The search strategy used by the reviewers included a use of different databases such as Embase, PubMed, Ovid-Medline, Cochrane Library and CINAHL. The MESH terms mainly used for database search are vaccinations, obligatory, immunizations, vaccines, mandates, rate of uptake. A literature review was performed using the search terms childcare entry, school entry, requirement, law. All the articles met the inclusion criteria and were limited to the pediatric scope. Two authors conducted the review and summarized the findings with main factors beings country, population range, age, study design, any intervention used, and rate of immunization with and without mandate/ pre and post.

Data was collected from 21 studies including “US (n = 18), France (n= 1) and Canada (n= 2)". 11 of these studies were based on middle school mandates, and two of them showed the increase in immunization uptake with mandates. Higher uptake was observed in a case of long-standing mandates. However, the study design being heterogeneous, statistical analysis was not performed.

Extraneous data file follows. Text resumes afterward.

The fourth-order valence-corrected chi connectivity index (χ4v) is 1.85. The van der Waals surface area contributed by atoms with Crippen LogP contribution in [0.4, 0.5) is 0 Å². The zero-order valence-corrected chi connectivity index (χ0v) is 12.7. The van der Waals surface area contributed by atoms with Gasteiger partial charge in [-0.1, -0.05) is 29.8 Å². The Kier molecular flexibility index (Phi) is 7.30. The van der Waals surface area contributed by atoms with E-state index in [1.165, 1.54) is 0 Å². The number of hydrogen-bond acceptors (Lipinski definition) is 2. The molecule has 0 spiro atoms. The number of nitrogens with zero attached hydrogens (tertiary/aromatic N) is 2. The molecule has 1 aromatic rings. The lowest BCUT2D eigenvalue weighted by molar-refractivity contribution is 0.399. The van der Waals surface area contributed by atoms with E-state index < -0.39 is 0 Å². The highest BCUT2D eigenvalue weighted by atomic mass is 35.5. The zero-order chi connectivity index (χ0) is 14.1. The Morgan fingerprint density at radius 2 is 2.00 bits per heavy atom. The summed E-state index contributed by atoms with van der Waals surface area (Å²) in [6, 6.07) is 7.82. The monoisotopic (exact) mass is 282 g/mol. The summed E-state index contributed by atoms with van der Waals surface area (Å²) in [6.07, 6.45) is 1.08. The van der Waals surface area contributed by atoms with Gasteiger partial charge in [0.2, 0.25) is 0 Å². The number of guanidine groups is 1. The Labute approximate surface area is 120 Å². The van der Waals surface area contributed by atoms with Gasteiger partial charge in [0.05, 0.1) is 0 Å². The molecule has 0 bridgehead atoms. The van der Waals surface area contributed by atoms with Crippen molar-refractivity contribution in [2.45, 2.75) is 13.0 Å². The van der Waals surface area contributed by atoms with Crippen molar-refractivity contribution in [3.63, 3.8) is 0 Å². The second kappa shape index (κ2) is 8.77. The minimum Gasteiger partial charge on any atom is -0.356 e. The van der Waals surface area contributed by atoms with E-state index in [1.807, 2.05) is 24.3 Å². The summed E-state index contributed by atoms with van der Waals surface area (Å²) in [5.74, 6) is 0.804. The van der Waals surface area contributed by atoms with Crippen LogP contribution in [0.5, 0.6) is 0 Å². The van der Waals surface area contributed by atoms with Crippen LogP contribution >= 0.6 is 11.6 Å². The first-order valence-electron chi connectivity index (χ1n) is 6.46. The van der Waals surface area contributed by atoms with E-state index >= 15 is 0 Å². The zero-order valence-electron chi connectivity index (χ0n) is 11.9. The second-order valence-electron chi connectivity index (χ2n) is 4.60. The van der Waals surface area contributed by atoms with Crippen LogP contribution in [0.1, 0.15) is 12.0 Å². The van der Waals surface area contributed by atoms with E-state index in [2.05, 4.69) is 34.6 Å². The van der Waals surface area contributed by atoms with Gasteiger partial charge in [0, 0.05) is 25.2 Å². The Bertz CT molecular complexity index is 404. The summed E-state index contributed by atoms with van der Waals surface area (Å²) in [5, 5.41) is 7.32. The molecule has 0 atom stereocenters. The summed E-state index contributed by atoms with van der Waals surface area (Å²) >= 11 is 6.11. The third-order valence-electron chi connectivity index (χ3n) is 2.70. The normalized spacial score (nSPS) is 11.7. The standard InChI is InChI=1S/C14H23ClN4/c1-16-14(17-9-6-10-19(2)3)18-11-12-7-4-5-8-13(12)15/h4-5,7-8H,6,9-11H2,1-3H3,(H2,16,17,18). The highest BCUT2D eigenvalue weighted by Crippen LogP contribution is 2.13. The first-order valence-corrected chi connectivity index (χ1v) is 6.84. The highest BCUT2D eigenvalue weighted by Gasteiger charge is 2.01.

The research findings showed that there was increased uptake of immunizations in people who were applicable mandates. The authors concluded that uptake of immunization increases with both short-term and long-term mandates if introduced or strictly enforced. Thus, there is need for increased enforcement of mandates at a middle school or school entry level. This study is of great help for preventing infectious diseases in children by increasing immunization uptake. Number of jurisdictions can enact immunization mandates directed by this research study.